Vrated is the rated offshore ac voltage magnitude.

This reduction factor can also be implemented on the active current controller of GSC. By controlling the active current instead of controlling the power setpoint, the system has faster response.

Fig. 6: Control structure of the novel fault-ride through method

There are three advantages of this novel FRT method:

First, in previous FRT methods [5] [6] [7], the power reduction factor for wind turbine is sent either from onshore converter by detecting the onshore ac voltage or from offshore converter by detecting the increase of HVDC-link voltage. These methods will have communication delay which limits the speed of power reduction. But in this new method, the power reduction factor is directly generated from each wind turbine based on the offshore voltage reduction, so there is no communication delay.

Second, if just blocking the power output from OWF by decreasing the offshore grid voltage implemented in [6] [7], it will lead behaves like a fault within the OWF grid, which will lead electrical stress on the wind turbine drive train. This new method combines offshore voltage reduction method and wind turbine power reduction method. There will be not too much power accumulating at the wind turbine back-to-back converter. As a result, the wind turbine drive train does not suffer from large electrical stress.

Third, with this novel method, when an onshore fault occurs, the power sent to offshore converter is blocked by offshore voltage reduction. And also the output power from each wind turbine is reduced by adjusting the wind turbine power setpoint or reducing the active current. The combined power reduction will largely improve the control ability of HVDC over voltage and limit the dc voltage within safety value.

6. Simulation result

In order to evaluate the effectiveness of this novel FRT method, a three phase to ground fault has been applied to the test system. The fault occurs at 10.5s and last for 200ms, and a small ground fault resistance is used.

Figure 7: simulation results during three phase to ground fault in the case of without method, with offshore voltage reduction method, and with the novel FRT method. a) onshore ac voltage, b) onshore active power, c) onshore dc-link voltage, d)onshore reactive power, e)offshore ac voltage, f) offshore active power, g) wind turbine back-to-back converter dc voltage, and h)wind turbine active power.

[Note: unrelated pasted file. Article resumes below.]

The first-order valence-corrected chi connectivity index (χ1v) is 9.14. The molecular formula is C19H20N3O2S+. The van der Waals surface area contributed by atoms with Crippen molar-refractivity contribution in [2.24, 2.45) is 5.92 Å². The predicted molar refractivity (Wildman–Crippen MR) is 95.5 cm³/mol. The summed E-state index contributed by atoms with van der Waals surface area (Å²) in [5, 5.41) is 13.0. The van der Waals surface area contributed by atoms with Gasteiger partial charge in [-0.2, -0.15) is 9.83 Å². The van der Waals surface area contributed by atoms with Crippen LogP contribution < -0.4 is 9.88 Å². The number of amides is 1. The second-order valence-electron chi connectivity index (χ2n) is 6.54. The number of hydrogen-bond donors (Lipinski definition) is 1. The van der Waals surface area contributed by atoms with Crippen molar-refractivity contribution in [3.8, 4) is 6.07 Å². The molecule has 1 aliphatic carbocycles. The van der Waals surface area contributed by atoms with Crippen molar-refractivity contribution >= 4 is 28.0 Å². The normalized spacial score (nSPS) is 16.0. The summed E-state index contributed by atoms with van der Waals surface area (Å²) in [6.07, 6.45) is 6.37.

Fig. 7: Simulation results during three phase to ground fault without and with this fault ride through method

Figure 7 a) shows that, after a three phase fault occurs at 10.5s, the onshore ac voltage decreases to nearly zero as is expected, which results in zero active power output of onshore converter shown in Figure 7 b). Without any method, the dc-link voltage increases to 2.35 pu as shown in Figure 7 c). If the offshore voltage reduction method is applied, the dc-link voltage reduces to 1.27 pu. With the proposed method, the dc-link voltage reduces to 1.2 pu, which proves that this method is quite effective. Figure 7 d) shows when onshore fault occurs, onshore converter will produce reactive power to support grid voltage restoration. During the moment of onshore voltage recovering to normal value, there will be large reactive power drawn from onshore converter. There is no difference for reactive power generation among the three cases:i.e.without method, with offshore voltage reduction method, and with novel method. When the offshore voltage reduction method and the novel FRT method are applied, offshore ac voltage is reduced to 0.2 pu as shown in Figure 7 e). As a result, the power transmitted to offshore converter is reduced to 0.22 pu shown in Figure 7 f). With this novel method, when wind turbine detects offshore voltage reduction, a power reduction factor will be generated and sent to GSC to de-load the wind turbines. As a result, the active output power from each wind turbine is reduced without almost no delay, as shown in Figure 7 h). From Figure 7 g), it can be seen, if only

offshore voltage reduction method is used, the dc voltage of wind turbine back-to-back converter will increase to a very high value. This is because the wind turbines still produce power, while this power cannot be fully transmitted to offshore converter. The imbalanced power will accumulate in the wind turbine back-to-back converter, which lead to high dc voltage. While with this novel method, each wind turbine also decrease its power output. Therefore the dc voltage of wind turbine back-to-back converter is largely reduced. This case study proves that the novel method can control the HVDC over voltage effectively during onshore grid fault, and largely reduces the dc voltage of wind turbine back-to-back converter.

7. Conclusion

This paper proposed a novel FRT method for VSC-HVDC connected OWF system. This method allows a very fast OWF power reduction by decreasing the offshore grid voltage and almost at the same time the output power from each wind turbine is also reduced. The combined power reduction provides a very reliable protection of the HVDC system against the dc overvoltage.

Acknowledgements

This research was performed as the result of my Erasmus Mundus master thesis and that the authors acknowledge the support from my supervisory team in TU Delft, Profs Pavol Bauer and Henk Polinder.